The PS profile for the hypermutated Vau sequence (HVau) is shown in Figure 2B along with the mean PS ± 3 SDs computed from the reference sequence set. Throughout, the PS profile of HVau was significantly greater compared to controls. The profile captures the essential features of the distribution of edited sites across the genome with twin gradients 5′ to the two PPTs (Figure 1).

Wide range in degree of APOBEC3 editing

Given the variable PS ratios across the genome, in the following analyses of hypermutated sequences, the mean PS ratio computed from the 20 HIV-1 M reference sequences was subtracted. As can be seen the normalized PS ratios, referred to as PS*, 13 sequences (H2, 3, 5, 7, 11, 13, 14, 17, 19, 22, 26, 27 and 29; Figure 3A) were only slightly edited compared to controls (PS* ≤ 1) despite the fact that they were annotated as hypermutated. A further 13 sequences (H1, 4, 8, 9, 10, 12, 15, 16, 18, 20, 24, 25 and 28; Figure 3B) were moderately edited with a PS* ratio rarely exceeding 2. In order to enhance the signal, the PS* values were averaged among the collection of 13 sequences represented in Figure 3B. As can be seen twin gradients were apparent (Figure 3C). Only three sequences (H6, 21 and 23; Figure 3D) exhibited PS* ratios >2. For this last group, H23 apart (see below), twin gradients with maxima just 5′ to the cPPT and 3′PPT were in evidence. Even for moderately edited sequences gradients were evident particularly in the first half of the sequence (Figure 3B–D, 1–3500 bp). In short, extensively APOBEC3 edited genomes such as H6, 21, H23 and Vau (4/30 or ∼13%) are relative rarities.

Figure 3
APOBEC3 product/substrate ratio scans for three groups of hypermutated genomes. Given the somewhat irregular PS ratio across the HIV genome (Figure 2A) the mean PS ratios for the reference sequences were subtracted from those of the individual hypermutated ...

To explore further the variable degree of APOBEC3 editing of these HIV-1 genomes, their overall base composition was examined (Figure 4). As expected the accumulation of A is negatively and monotonously correlated to the depletion of G. Four sequences in particular were particularly lightly edited, yet appear at the upper end of the distribution for the reference sequences. Assuming that this small difference (∼0.3%) is due to n APOBEC3 molecules per virion then a hypermutated genome with an overall A content of ∼42.2% would correspond to ∼19-fold more [(42.2 − 36.5)/0.3]. Although the minimal value for n = 1, in the close confines of a HIV replication complex this translates into a concentration of the order of 10 μM (27). Hence a 19-fold increase is synonymous with an enzyme concentration of ∼0.2 mM which is considerable. Hence it seems plausible, but by no means proven, that the most lightly edited sequences reflect editing by a single APOBEC3 enzyme.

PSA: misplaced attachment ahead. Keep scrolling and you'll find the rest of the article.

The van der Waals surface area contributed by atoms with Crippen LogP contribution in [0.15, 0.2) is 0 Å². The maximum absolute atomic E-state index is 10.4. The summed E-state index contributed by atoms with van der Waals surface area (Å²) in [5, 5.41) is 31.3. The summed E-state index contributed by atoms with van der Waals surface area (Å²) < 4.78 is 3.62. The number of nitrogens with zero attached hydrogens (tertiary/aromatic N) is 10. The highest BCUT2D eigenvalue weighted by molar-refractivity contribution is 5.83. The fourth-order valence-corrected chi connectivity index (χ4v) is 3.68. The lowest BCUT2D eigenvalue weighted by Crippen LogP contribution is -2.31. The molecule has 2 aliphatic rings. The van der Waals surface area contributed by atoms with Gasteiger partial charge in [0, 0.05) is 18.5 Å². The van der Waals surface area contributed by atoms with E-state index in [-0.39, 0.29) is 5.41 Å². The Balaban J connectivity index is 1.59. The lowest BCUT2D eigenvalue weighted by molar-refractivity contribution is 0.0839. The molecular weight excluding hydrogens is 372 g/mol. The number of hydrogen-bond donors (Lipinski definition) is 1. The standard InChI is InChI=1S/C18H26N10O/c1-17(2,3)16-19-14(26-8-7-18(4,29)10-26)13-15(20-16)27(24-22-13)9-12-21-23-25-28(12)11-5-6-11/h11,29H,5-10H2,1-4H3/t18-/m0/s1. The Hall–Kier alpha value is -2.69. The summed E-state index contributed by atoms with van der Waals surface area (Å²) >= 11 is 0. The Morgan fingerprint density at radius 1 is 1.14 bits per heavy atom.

Figure 4
Smooth distribution in the A and G content of HIV-1 M group hypermutated genomes. The increase in A content is strictly related to the depletion of G. The large cross represents the mean (35.6%) for the 20 reference sequences. The two data points for ...

No PPT orienting of APOBEC3

Given the asymmetry of editing around the two PPT motifs, it might be posited that the RNA:DNA PPT heteroduplex remaining following reverse transcription had some orientation effect on APOBEC3G editing. To explore this we performed an in vitro deamination assay on two loci spanning the two PPTs in a manner comparable to a previous study (8). RNA corresponding to 300–400 bp segments spanning the central and 3′PPTs was made in vitro and cDNA was made using HIV-1 RT which would leave PPT RNA hybridized to the cDNA. Baculovirus APOBEC3G was present from the outset to mimic the events occurring within the HIV replication complex of a Δvif genome derived from a non-permissive cell. As can be seen from Figure 5A and B, editing occurred on either side of both PPTs at similar frequencies. These observations show that the RNA:DNA heteroduplex had no orienting effect on APOBEC3G editing.

Figure 5
In vitro APOBEC3G editing of nascent HIV PPT cDNA. (A) Cytidine specific deamination frequencies within 338 bp fragment spanning the cPPT. It encodes 83 G(C) residues and is shown with respect to the reference plus strand. The ordinate gives the frequency ...

As can be seen in Figure 5C, 5/18 and 1/20 cDNAs derived from the in vitro reactions had edited cPPT and 3′PPT tracts, respectively, meaning that either there is a little breathing of the RNA:DNA heteroduplex or displacement of the RNA strand by APOBEC3G. To explore the temporal component to APOBEC3G editing, a second cPPT cDNA reaction was incubated with APOBEC3G for 26 h as opposed to 3 h. Material was recovered by amplification and individual clones were sequenced. As shown in Figure 5D the degree of editing was increased ∼2.4-fold compared to the 3 h reaction. Most GG and GA targets were >75% substituted at 26 h. As would be expected for a simple reaction without product inhibition, the longer the incubation time, the greater the degree of editing.

Editing gradients are compatible with HIV replication dynamics